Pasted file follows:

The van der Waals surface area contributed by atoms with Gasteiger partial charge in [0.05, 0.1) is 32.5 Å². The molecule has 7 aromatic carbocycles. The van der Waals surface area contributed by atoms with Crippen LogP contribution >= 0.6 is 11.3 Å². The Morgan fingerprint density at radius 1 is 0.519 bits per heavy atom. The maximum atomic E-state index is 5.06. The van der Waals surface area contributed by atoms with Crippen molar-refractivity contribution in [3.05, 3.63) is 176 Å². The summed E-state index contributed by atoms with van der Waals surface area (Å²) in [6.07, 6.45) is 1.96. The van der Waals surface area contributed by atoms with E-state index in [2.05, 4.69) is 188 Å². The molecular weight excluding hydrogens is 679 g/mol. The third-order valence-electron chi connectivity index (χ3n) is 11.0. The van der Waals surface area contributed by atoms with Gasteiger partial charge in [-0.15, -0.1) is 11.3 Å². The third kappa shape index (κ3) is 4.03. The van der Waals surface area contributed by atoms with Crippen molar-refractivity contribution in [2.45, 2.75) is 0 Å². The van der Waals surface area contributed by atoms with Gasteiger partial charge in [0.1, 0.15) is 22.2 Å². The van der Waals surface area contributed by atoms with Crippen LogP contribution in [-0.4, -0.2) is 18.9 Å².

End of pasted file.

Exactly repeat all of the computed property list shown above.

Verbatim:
The van der Waals surface area contributed by atoms with Gasteiger partial charge in [0.05, 0.1) is 32.5 Å². The molecule has 7 aromatic carbocycles. The van der Waals surface area contributed by atoms with Crippen LogP contribution >= 0.6 is 11.3 Å². The Morgan fingerprint density at radius 1 is 0.519 bits per heavy atom. The maximum atomic E-state index is 5.06. The van der Waals surface area contributed by atoms with Crippen molar-refractivity contribution in [3.05, 3.63) is 176 Å². The summed E-state index contributed by atoms with van der Waals surface area (Å²) in [6.07, 6.45) is 1.96. The van der Waals surface area contributed by atoms with E-state index in [2.05, 4.69) is 188 Å². The molecular weight excluding hydrogens is 679 g/mol. The third-order valence-electron chi connectivity index (χ3n) is 11.0. The van der Waals surface area contributed by atoms with Gasteiger partial charge in [-0.15, -0.1) is 11.3 Å². The third kappa shape index (κ3) is 4.03. The van der Waals surface area contributed by atoms with Crippen molar-refractivity contribution in [2.45, 2.75) is 0 Å². The van der Waals surface area contributed by atoms with Gasteiger partial charge in [0.1, 0.15) is 22.2 Å². The van der Waals surface area contributed by atoms with Crippen LogP contribution in [-0.4, -0.2) is 18.9 Å².